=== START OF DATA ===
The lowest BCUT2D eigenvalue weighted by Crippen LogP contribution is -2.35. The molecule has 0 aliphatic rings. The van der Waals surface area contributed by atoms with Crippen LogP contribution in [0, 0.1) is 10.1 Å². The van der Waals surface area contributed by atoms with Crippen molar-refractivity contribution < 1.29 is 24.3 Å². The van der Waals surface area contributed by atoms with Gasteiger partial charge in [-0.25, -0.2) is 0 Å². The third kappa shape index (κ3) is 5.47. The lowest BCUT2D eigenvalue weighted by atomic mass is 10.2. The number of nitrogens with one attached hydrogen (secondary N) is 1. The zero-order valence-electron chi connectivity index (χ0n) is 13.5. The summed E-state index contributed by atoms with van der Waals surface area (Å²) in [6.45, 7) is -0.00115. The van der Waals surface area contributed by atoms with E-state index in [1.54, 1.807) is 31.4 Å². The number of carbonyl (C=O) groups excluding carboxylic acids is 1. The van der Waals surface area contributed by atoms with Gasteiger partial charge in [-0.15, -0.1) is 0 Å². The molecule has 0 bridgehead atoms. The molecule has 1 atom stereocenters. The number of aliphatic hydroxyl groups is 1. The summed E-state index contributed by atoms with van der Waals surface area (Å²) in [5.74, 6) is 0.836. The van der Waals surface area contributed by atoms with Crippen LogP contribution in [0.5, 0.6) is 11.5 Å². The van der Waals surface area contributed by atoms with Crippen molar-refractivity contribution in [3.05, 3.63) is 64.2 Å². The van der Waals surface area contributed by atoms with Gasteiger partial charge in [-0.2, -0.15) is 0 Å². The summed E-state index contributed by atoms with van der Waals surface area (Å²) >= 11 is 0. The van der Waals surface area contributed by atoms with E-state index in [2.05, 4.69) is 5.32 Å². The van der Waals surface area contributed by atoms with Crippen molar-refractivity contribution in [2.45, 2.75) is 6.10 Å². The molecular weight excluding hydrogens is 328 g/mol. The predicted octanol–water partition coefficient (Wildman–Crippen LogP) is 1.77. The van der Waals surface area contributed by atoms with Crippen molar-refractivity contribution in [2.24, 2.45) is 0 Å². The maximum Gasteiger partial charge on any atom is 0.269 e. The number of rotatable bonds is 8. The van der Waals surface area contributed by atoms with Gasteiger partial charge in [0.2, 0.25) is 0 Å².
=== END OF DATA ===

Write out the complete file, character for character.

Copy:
The lowest BCUT2D eigenvalue weighted by Crippen LogP contribution is -2.35. The molecule has 0 aliphatic rings. The van der Waals surface area contributed by atoms with Crippen LogP contribution in [0, 0.1) is 10.1 Å². The van der Waals surface area contributed by atoms with Crippen molar-refractivity contribution < 1.29 is 24.3 Å². The van der Waals surface area contributed by atoms with Gasteiger partial charge in [-0.25, -0.2) is 0 Å². The third kappa shape index (κ3) is 5.47. The lowest BCUT2D eigenvalue weighted by atomic mass is 10.2. The number of nitrogens with one attached hydrogen (secondary N) is 1. The zero-order valence-electron chi connectivity index (χ0n) is 13.5. The summed E-state index contributed by atoms with van der Waals surface area (Å²) in [6.45, 7) is -0.00115. The van der Waals surface area contributed by atoms with E-state index in [1.54, 1.807) is 31.4 Å². The number of carbonyl (C=O) groups excluding carboxylic acids is 1. The van der Waals surface area contributed by atoms with Gasteiger partial charge in [-0.15, -0.1) is 0 Å². The molecule has 0 bridgehead atoms. The molecule has 1 atom stereocenters. The number of aliphatic hydroxyl groups is 1. The summed E-state index contributed by atoms with van der Waals surface area (Å²) in [5.74, 6) is 0.836. The van der Waals surface area contributed by atoms with Crippen LogP contribution in [0.5, 0.6) is 11.5 Å². The van der Waals surface area contributed by atoms with Crippen molar-refractivity contribution in [3.05, 3.63) is 64.2 Å². The van der Waals surface area contributed by atoms with Gasteiger partial charge in [-0.2, -0.15) is 0 Å². The summed E-state index contributed by atoms with van der Waals surface area (Å²) >= 11 is 0. The van der Waals surface area contributed by atoms with E-state index in [2.05, 4.69) is 5.32 Å². The van der Waals surface area contributed by atoms with Crippen molar-refractivity contribution in [2.45, 2.75) is 6.10 Å². The molecular weight excluding hydrogens is 328 g/mol. The predicted octanol–water partition coefficient (Wildman–Crippen LogP) is 1.77. The van der Waals surface area contributed by atoms with Crippen molar-refractivity contribution in [2.24, 2.45) is 0 Å². The maximum Gasteiger partial charge on any atom is 0.269 e. The number of rotatable bonds is 8. The van der Waals surface area contributed by atoms with Gasteiger partial charge in [0.2, 0.25) is 0 Å².